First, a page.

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How Should a Catholic Think About Politics?

We've just been through a General Election in Ireland. The out-going Government has been very anti-Catholic in many of its deliberations. This in a traditionally very Catholic country. It leads us to ask: "How should a Catholic think about Politics?" It's not "What should a Catholic think about politics"? It is not for anyone to tell us what to think. But what kind of relationship is there between ethics and politics?

Catholics can draw on a rich tradition of Catholic Social Teaching which has been clearly developed over the last 100 years or more. It sees an essential relationship between ethics and politics, but this is not always recognised these days because of the widely divergent views that people hold about what ethics actually is.

The experience of morality is not a uniquely religious experience, and it is certainly not limited to Catholics. Most people experience the deep down desire to do good and to be good. As St. Paul says: " All have a law in their hearts."

When we do something kind or courageous, there is the effect that this has in the world around us, there is the change that takes place in ourselves, and there is the feeling of goodness that we have. Which, I ask, is the most important?

Ethics can be defined as the "science of morality". It is how we move from the desire to do good, towards the actions that will bring about that goodness. How should I act?

Must I always do what the law says (conformism)? Must I follow my feelings (emotivism)? Must I do whatever will bring the greatest happiness to the greatest number of people (utilitarianism)?

We all have free will - but freedom is not absolute. It must take into account what we, as persons, are ultimately called to be. In making an ethical decision we must take account of what are the likely consequences and what is it that we intend (conscience). For Catholics, that means that in making ethical judgements, we must allow ourselves to be guided, not only by science and human reason, but also by the Word of God and the teaching of the Church.

Politics is the science of morality for the state, and its purpose is to move us from the desire for a good society, to the kind of actions and decisions that will lead to the common good, which is the good of all and of each individual.

Hence, when voting, I decided to vote for the person(s) who, among other things, were openly pro-life.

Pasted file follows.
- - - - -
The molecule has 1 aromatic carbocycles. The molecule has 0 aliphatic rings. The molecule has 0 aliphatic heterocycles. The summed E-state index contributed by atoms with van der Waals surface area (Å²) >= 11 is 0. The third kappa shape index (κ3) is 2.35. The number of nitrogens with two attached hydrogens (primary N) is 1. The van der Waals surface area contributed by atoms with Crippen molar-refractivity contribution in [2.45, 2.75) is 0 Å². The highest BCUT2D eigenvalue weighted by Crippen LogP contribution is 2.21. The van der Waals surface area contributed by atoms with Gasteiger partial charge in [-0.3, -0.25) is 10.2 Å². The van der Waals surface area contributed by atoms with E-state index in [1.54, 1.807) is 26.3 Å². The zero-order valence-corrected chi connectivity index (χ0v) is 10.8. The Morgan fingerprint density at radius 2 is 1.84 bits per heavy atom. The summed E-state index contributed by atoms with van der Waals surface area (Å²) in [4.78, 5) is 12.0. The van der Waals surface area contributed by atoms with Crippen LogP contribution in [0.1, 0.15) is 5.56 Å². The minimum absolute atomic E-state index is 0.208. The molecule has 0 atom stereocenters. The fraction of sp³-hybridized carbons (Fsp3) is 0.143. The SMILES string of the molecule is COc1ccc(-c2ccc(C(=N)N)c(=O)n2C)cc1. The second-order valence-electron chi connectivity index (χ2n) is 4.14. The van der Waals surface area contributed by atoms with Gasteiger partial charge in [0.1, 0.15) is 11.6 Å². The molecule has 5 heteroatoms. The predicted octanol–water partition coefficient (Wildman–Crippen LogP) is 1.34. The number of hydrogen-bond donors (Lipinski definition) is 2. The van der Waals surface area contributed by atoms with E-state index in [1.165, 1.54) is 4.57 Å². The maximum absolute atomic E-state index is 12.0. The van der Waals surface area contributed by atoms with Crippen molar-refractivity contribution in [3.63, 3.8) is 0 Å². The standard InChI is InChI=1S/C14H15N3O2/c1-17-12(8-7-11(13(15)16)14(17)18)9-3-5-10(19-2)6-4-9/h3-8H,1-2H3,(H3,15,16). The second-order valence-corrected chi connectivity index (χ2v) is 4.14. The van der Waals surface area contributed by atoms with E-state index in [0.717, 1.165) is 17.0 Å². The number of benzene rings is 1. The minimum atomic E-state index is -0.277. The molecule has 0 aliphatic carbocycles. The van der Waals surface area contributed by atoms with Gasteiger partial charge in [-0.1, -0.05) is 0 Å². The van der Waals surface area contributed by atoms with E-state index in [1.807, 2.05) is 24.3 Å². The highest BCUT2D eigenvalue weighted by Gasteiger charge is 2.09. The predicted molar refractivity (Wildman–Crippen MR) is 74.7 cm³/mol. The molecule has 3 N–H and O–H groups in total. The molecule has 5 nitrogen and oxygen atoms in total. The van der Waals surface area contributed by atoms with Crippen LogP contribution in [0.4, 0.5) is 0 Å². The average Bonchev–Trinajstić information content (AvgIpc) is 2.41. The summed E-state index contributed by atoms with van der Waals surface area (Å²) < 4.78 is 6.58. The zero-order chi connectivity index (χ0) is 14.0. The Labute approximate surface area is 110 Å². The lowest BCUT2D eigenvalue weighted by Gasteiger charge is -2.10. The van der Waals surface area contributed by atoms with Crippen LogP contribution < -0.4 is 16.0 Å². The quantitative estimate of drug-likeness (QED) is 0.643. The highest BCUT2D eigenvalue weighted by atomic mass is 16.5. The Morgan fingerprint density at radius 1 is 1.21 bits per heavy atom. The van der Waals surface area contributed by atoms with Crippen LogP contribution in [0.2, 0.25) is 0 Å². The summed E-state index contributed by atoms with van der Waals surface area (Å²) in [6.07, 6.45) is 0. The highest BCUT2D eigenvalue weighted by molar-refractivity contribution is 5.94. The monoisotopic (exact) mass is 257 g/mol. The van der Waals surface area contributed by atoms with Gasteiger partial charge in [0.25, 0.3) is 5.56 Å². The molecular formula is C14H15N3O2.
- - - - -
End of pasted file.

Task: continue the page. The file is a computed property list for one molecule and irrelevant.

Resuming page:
I'm curious, but how was the previous government "anti-Catholic?" Can you please give me examples? I'm imagining things like them trying to ban the religion or something...which I'm pretty sure they weren't doing...
They introduced the legalizing of Gay Marriage, abortion under certain conditions, withdrew our ambassador to the Vatican, encouraged the withdrawal of the rights of Catholic schools to keep their long-held ethos, or to include the teaching of religion, etc. It adopted the values of the non-Catholic neo-rich in the south side of Dublin and has just learned in the recent election that the country is not to be governed by that agenda.

I know these things may not resonate with many but Catholicism has been part of the soul of Catholic life in Ireland for nearly two thousand years.
I'm not sure I would consider abortion under certain conditions or same-sex marriage as being anti-Catholic...even as a Catholic. In the US we tend to have a fairly large portion of us who are in favor of those things (especially same-sex marriage.)
By anti-Catholic I mean against what Catholic belief and teaching is and has been.
I suppose not.
we have the reverse problem
people who are so socially conservative and base that in their "religion" that they would disregard the laws and the rights of the rest of us.

We are NOT a christian country.
Proudly NOT from our very founding.
We are a secular democracy with room for all.
I want people in government who will uphold that tradition.
Therefore, when i vote my conscience I must vote pro-choice.
I must also vote for immigrant rights and LGBT rights and fair labor practices because these are the traditions of my country.

Sadly, the catholic church, while having been in the forefront of labor rights, has not championed individual social rights.
Fortunately, most catholics here ignore the church's positions in those matters.
As I say above: "We all have free will - but freedom is not absolute. It must take into account what we, as persons, are ultimately called to be".
and what for many of us "what we are called to be" is defenders of the right to personal conscience and to limit the state's role in dictating what that conscience should be.

everyone must vote their own conscience.
we just had lunch with a dear friend whose political opinions are in opposition to ours.
He has the right to vote his way
we have the right to vote ours

if we give him respect we also expect respect

in the modern world no one religion can be the deciding voice in public debate
law must allow for all voices

Edited at 2016-03-02 21:48 (UTC)
We have had a case here where a Catholic baker was asked to bake a wedding cake for two gays. He would not do it. They brought a case against him for discrimination. So where is your 'conscience' there?
Don't know how it is in Ireland
Here we have anti- discrimination laws
If you own a business you are a public facility and must serve ALL customers no matter what your private feelings are
Bake for all or don't bake at all!